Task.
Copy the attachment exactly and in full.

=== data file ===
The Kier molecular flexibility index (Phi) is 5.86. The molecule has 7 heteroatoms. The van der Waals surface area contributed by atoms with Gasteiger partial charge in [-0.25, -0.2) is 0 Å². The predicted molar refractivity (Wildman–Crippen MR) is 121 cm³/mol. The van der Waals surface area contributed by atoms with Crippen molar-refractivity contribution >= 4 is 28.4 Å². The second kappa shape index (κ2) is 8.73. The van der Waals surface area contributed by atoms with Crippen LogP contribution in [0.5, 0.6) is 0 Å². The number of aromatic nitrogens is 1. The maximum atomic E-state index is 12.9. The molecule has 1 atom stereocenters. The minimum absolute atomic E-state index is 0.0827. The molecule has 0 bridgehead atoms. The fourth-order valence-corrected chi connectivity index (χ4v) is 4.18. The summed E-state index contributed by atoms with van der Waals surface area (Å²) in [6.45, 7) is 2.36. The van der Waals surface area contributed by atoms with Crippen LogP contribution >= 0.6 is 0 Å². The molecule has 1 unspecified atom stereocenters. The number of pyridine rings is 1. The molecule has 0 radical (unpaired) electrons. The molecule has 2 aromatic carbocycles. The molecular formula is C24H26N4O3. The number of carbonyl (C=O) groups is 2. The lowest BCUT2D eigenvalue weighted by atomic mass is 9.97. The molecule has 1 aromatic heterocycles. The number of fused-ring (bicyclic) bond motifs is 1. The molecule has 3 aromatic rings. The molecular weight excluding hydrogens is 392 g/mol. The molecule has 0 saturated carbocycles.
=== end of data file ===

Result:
The Kier molecular flexibility index (Phi) is 5.86. The molecule has 7 heteroatoms. The van der Waals surface area contributed by atoms with Gasteiger partial charge in [-0.25, -0.2) is 0 Å². The predicted molar refractivity (Wildman–Crippen MR) is 121 cm³/mol. The van der Waals surface area contributed by atoms with Crippen molar-refractivity contribution >= 4 is 28.4 Å². The second kappa shape index (κ2) is 8.73. The van der Waals surface area contributed by atoms with Crippen LogP contribution in [0.5, 0.6) is 0 Å². The number of aromatic nitrogens is 1. The maximum atomic E-state index is 12.9. The molecule has 1 atom stereocenters. The minimum absolute atomic E-state index is 0.0827. The molecule has 0 bridgehead atoms. The fourth-order valence-corrected chi connectivity index (χ4v) is 4.18. The summed E-state index contributed by atoms with van der Waals surface area (Å²) in [6.45, 7) is 2.36. The van der Waals surface area contributed by atoms with Crippen LogP contribution >= 0.6 is 0 Å². The molecule has 1 unspecified atom stereocenters. The number of pyridine rings is 1. The molecule has 0 radical (unpaired) electrons. The molecule has 2 aromatic carbocycles. The molecular formula is C24H26N4O3. The number of carbonyl (C=O) groups is 2. The lowest BCUT2D eigenvalue weighted by atomic mass is 9.97. The molecule has 1 aromatic heterocycles. The number of fused-ring (bicyclic) bond motifs is 1. The molecule has 3 aromatic rings. The molecular weight excluding hydrogens is 392 g/mol. The molecule has 0 saturated carbocycles.